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Published on 17.09.18 in Vol 4, No 2 (2018): CHC18

This paper is in the following e-collection/theme issue:

    Abstract

    Improving Adherence to PrEP Though Real-Time Monitoring Paired with Personalized, Automated Text Interventions

    1Metro Wellness and Community Centers, St Petersburg, FL, United States

    2St Joseph's Children's Hospital of Tampa, Tampa, FL, United States

    3SMRxT, Orlando, FL, United States

    Corresponding Author:

    Christian Klimas

    Metro Wellness and Community Centers

    3251 3rd Avenue North, Suite 125

    St Petersburg, FL,

    United States

    Phone: 321 3854

    Email:


    ABSTRACT

    Background: Pre-exposure prophylaxis, or PrEP (brand name Truvada), is a once daily medication that reduces the chance of contracting HIV by more than 90% for those facing an elevated risk of HIV exposure. When starting PrEP, it takes at least seven days to reach high levels of protection and seven consecutive days to maintain protection. Unfortunately, many do not follow the guidelines for PrEP, leaving them vulnerable. Metro Wellness and Community Centers (Metro Wellness) provides comprehensive HIV services throughout Tampa Bay. Metro Wellness, with Mail-Meds Clinical Pharmacy (Mail-Meds), deployed a new technology, Nomi, to support patients in their journey of HIV prevention. Nomi accurately captures data through a connected prescription bottle to reveal how patients take their medications in real-time. Nomi translates data into actionable information for automatic patient interventions and engagement.

    Objective: To understand patients’ ability to adopt innovative technology to maintain adherence to the PrEP regimen. In addition, the study will determine if technology converts non adherent days to adherent through automated, personalized interventions.

    Methods: Patients enrolled in Nomi must be HIV negative, at high-risk for HIV infection, receiving PrEP for the first time through Metro Wellness, and have a cell phone with SMS capabilities. Patients receive their Truvada prescription in a connected bottle that measures the amount of medication taken by weight. The prescriptions are filled by Mail-Meds in clinic pharmacy. As patients take Truvada, the bottle sends data to Nomi. Nomi reviews the data and sends automatic text interventions and escalations based on the patient’s behavior. The texts sent are designed to be discrete to ensure patient privacy. Nomi also communicates with Metro Wellness staff. Staff receive escalations from Nomi to reach out the patents needing additional assistance.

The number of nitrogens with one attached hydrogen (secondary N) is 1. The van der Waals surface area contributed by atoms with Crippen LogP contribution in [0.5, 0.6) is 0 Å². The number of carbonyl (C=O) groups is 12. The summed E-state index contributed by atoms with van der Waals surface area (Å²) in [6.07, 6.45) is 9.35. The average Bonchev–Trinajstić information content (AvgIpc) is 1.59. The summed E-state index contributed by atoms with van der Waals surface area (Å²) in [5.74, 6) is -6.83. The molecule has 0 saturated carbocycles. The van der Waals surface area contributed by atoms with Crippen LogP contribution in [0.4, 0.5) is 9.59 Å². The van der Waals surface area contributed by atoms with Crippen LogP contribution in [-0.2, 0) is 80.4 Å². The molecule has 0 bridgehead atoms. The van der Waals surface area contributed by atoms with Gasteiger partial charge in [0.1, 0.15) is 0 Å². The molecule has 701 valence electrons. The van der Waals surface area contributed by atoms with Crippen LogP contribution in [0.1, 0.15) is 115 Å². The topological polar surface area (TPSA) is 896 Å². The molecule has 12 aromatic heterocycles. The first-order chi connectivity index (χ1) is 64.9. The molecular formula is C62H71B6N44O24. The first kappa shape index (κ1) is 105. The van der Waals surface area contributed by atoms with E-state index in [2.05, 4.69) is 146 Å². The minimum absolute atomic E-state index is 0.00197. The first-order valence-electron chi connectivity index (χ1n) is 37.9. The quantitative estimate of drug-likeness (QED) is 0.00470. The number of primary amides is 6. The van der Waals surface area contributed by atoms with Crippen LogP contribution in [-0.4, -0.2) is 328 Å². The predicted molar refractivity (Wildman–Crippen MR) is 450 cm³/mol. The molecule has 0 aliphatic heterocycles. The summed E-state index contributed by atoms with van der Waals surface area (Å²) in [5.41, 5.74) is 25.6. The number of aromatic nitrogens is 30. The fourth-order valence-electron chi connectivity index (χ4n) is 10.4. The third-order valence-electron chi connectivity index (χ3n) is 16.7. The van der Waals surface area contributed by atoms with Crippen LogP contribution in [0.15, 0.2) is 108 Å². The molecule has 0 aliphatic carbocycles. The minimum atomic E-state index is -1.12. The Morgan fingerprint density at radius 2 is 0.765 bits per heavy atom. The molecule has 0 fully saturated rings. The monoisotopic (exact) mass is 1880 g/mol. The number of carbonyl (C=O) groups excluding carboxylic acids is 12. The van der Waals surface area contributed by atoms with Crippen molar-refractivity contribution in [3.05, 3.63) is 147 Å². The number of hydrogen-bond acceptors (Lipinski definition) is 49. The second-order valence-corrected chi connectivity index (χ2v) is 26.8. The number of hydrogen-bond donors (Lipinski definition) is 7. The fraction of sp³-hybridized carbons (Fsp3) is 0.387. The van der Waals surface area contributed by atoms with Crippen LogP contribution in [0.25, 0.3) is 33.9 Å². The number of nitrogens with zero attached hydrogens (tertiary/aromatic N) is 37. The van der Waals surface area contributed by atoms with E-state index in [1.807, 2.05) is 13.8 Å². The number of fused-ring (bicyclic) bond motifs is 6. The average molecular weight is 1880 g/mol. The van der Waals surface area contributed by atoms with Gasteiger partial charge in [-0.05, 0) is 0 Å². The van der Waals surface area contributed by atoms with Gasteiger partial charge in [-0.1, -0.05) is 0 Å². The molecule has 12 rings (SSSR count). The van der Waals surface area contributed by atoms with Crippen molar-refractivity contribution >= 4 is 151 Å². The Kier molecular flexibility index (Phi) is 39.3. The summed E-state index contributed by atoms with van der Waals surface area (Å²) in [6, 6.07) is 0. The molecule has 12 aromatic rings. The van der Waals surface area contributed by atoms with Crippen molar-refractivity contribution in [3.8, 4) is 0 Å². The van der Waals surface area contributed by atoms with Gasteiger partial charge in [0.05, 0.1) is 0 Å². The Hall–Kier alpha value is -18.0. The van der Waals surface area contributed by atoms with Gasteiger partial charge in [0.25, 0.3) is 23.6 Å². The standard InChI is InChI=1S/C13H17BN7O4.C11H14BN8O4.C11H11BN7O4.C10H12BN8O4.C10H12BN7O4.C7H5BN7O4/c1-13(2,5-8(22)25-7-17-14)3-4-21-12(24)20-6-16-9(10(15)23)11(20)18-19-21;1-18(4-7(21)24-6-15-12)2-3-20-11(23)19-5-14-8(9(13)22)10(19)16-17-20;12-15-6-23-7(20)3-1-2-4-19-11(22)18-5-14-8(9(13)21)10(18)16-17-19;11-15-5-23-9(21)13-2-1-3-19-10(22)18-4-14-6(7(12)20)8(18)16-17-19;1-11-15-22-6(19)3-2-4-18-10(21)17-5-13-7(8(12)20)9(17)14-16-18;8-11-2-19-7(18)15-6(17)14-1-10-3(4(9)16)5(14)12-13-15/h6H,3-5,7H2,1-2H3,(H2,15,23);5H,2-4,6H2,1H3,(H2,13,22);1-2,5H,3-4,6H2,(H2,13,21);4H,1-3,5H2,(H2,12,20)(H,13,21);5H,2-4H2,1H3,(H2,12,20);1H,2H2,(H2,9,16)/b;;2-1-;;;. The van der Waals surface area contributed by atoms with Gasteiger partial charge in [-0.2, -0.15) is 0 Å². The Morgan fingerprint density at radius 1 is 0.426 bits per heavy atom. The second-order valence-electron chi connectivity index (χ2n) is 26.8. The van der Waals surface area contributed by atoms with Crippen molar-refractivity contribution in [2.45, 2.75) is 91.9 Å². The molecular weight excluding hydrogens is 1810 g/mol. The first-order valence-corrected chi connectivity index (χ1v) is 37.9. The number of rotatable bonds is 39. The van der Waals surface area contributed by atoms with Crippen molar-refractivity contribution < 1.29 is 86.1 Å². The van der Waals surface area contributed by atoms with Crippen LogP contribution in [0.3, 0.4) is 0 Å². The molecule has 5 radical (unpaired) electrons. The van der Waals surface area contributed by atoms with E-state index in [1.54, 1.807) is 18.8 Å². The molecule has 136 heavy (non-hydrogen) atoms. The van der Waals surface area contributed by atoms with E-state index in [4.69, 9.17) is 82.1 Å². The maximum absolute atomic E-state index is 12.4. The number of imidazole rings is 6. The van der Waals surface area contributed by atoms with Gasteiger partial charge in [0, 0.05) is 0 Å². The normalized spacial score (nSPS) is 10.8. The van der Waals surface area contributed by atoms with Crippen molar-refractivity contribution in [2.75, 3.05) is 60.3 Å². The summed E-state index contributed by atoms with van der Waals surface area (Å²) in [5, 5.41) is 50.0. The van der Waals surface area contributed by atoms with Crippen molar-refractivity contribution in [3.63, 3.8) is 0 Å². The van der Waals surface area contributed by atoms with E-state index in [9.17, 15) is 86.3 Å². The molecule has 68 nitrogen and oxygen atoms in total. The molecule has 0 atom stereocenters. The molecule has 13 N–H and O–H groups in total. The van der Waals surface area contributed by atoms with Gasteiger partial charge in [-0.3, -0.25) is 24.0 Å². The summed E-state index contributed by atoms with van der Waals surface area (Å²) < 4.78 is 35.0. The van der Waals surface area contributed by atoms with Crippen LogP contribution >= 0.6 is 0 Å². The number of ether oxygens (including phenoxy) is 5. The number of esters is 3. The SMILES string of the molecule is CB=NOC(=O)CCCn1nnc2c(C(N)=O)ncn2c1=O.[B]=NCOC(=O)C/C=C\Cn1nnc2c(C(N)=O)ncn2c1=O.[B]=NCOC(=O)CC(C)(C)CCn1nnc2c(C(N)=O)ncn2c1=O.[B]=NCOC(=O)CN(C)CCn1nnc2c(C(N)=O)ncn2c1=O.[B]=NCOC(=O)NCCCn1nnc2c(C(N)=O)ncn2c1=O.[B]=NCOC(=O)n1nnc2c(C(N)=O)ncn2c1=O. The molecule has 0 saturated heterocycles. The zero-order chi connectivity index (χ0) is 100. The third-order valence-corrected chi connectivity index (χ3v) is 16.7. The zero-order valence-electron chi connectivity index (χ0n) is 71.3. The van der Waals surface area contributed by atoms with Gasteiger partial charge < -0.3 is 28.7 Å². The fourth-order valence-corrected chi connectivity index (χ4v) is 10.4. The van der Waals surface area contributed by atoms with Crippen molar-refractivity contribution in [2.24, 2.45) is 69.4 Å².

Results: The program is ongoing. All reported results are as of July 31, 2018. Forty-nine patients have been enrolled. Days on therapy range from 29 to 378. The average length of therapy is 107 days. Reasons for ending therapy include, patients changing prescribers, declining therapy, and side effects. A total of 1914 SMS text interventions have been sent. Patients need an intervention 24% of the time and convert 48% (n=917) of the time. Additionally, 45% of conversions (n=412) occurred within 1 hour of the intervention. Ninety percent (n=44) of the patients responded directly to Nomi at least once. A total of 564 total responses have been received. Each patient has sent an average of 13 responses.

    Conclusions: Patients had no perceived barriers to adopting Nomi. In fact, patients enjoy participating and interact frequently through responses. Personalized interventions, based on real-time data, quickly change patient behavior from what would have been a missed day, to a correct day. Metro Wellness integrated Nomi and medication adherence into the daily lives of their patients, through a direct communication channel. By using Nomi, Metro Wellness staff is able to connect with their patients more frequently, building stronger relationships, which has improved adherence in order to prevent HIV infection.

    iproc 2018;4(2):e11807

    doi:10.2196/11807

    KEYWORDS


    Edited by T Hale; This is a non-peer-reviewed article. submitted 02.08.18; accepted 29.08.18; published 17.09.18

    ©Christian Klimas, Clyde Moreland, Cynthia Sleppy, Rebecca Nessen, Mark Mann, Rachel De Jesus. Originally published in Iproceedings (http://www.iproc.org), 17.09.2018.

    This is an open-access article distributed under the terms of the Creative Commons Attribution License (https://creativecommons.org/licenses/by/4.0/), which permits unrestricted use, distribution, and reproduction in any medium, provided the original work, first published in Iproceedings, is properly cited. The complete bibliographic information, a link to the original publication on http://www.iproc.org/, as well as this copyright and license information must be included.